It takes a certain level of artistry for musicians from two different ethnic backgrounds to join together to explore common ground. It is quite another for two master artists—one an elder statesman and the other at the height of his creative powers—to transcend simple cultural exchange.

In the case of Endless Vision, Armenian duduk virtuoso Djivan Gasparyan (GEE-vahn gas-PAH-ree-yan) and Iranian instrumentalist Hossein Alizadeh (Huh-SAIN Ah-lee-ZAH-deh) transform such a meeting into an event so thrilling that all who are present know that they are having a once-in-a-lifetime experience.

Armenian duduk player Djivan Gasparyan’s haunting, mournful sound is well-known to American audiences familiar from dozens of popular films and television programs in which it’s been used, including the soundtracks to Martin Scorsese’s The Last Temptation of Christ, and Gladiator, starring Russell Crowe. Born in 1928 in the Armenian village of Solag, he began teaching himself at age six how to play the double-reeded duduk—an instrument whose history stretches back at least 1500 years. Since his professional career began in the late 1940s, Mr. Gasparyan has been one of the pillars and ambassadors of Armenian music throughout the world, and he has collaborated with a wide range of artists from Peter Gabriel to the Los Angeles Philharmonic to the Kronos Quartet. His awards include four gold medals awarded by UNESCO, a lifetime achievement award from WOMEX (the world music industry’s largest annual conference and artist showcase), and has been named the People’s Artist of Armenia by the government.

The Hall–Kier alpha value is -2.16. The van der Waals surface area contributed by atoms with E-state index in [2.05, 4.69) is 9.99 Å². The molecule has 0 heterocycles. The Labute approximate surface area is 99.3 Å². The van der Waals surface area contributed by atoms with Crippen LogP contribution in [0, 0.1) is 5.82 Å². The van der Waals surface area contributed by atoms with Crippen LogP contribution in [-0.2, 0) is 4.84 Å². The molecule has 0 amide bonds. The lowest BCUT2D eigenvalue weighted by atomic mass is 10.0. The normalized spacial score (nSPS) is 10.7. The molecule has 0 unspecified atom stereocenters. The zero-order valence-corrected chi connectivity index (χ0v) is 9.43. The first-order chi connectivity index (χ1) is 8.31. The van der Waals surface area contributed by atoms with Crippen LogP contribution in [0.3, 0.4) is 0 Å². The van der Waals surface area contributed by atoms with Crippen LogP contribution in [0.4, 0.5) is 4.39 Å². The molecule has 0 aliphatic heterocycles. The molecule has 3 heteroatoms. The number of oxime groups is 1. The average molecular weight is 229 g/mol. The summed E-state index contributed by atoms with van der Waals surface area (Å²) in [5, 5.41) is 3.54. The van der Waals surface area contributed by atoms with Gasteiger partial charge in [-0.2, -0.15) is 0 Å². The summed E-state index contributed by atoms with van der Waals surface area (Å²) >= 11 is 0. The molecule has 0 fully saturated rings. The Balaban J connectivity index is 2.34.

Film has also established an important connection between American audiences and Hossein Alizadeh: he has written the scores for some of Iran’s best-known “new wave” films, including Gabbeh, Turtles Can Fly, and A Time for Drunken Horses. Long acknowledged as one of Iran’s most important and influential musicians, the composer and instrumentalist consistently breaks new ground within the time-honored traditions of Persian classical music. Born in Tehran in 1951, Mr. Alizadeh was the conductor and a soloist for the Iranian National Radio and Television Orchestra, and went on to found the Aref Ensemble, a group dedicated to the promotion and advancement of Iranian classical music. Dedicated to educating younger artists, Mr. Alizadeh has taught at the University of Tehran, the Tehran Music Conservatory, and the California Institute of the Arts.